Amazon's Alexa is the example that comes to mind the most. It seems likely that Alexa would record people who are unaware they're being recorded. Seems like it would violate two-party consent pretty much by definition. The fact that Alexa and other voice-operated smart devices are legal everywhere makes me think I must be missing something. So what am I missing?

  • Perhaps they don't keep recordings [in those states] and that's legally significant, or maybe they're technically illegal but nobody cares?
    – Someone
    Commented Oct 7, 2022 at 19:12

2 Answers 2


One-side recording prohibited without knowledge or continuous consent of all parties

Under CIPA, it is prohibited to record even merely your own side of any telephone conversation without first informing the informing whoever that is a party to the call — let alone both. (Gruber v. Yelp Inc., 55 Cal.App.5th 591, 269 Cal. Rptr. 3d 790 (Cal. Ct. App. 2020))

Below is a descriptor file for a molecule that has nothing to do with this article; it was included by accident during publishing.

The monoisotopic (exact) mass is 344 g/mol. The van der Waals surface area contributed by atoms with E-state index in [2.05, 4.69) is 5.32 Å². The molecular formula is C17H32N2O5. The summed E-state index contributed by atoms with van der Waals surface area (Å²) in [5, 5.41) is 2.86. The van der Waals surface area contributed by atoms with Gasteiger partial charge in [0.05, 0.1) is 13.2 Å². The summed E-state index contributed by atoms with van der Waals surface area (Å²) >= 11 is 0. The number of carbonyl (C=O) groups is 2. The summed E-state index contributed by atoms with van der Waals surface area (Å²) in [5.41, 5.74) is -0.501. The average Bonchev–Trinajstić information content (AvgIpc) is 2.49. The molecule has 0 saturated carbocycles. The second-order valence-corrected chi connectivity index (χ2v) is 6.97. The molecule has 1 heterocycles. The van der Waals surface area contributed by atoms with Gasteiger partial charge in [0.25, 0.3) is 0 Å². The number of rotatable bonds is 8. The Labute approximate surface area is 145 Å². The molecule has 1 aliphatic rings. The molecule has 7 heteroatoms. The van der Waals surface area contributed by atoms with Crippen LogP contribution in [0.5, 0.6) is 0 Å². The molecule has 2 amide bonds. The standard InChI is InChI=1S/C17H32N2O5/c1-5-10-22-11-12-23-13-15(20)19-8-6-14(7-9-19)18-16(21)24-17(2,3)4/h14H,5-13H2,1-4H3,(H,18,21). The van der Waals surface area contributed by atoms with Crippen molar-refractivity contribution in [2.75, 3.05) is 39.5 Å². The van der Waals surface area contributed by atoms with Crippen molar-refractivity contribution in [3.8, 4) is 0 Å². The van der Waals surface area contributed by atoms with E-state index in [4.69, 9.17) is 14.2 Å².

This may include communications where the recording party is the only party communicating since being provided information in confidence, for purposes of the California Invasion of Privacy Act, is communication protected by CIPA. (The first hand dissemination is prevented by recording that one has been informed of certain information.)

This makes it pretty clear that recording the other party or parties communication is at least equally protected and hence prohibited without the other parties’ knowledge.

In fact, “for purposes of section 632, the privacy rights affected are the same regardless whether a conversation is secretly recorded by a machine or monitored by a human being.” (Kight v. Cashcall, Inc. (2012) 200 Cal.App.4th 1377, 1393)

However, "a conversation is confidential [only] if a party to that conversation has an objectively reasonable expectation that the conversation is not being overheard or recorded." (Flanagan v. Flanagan, (2002) 27 Cal.4th 766, 768)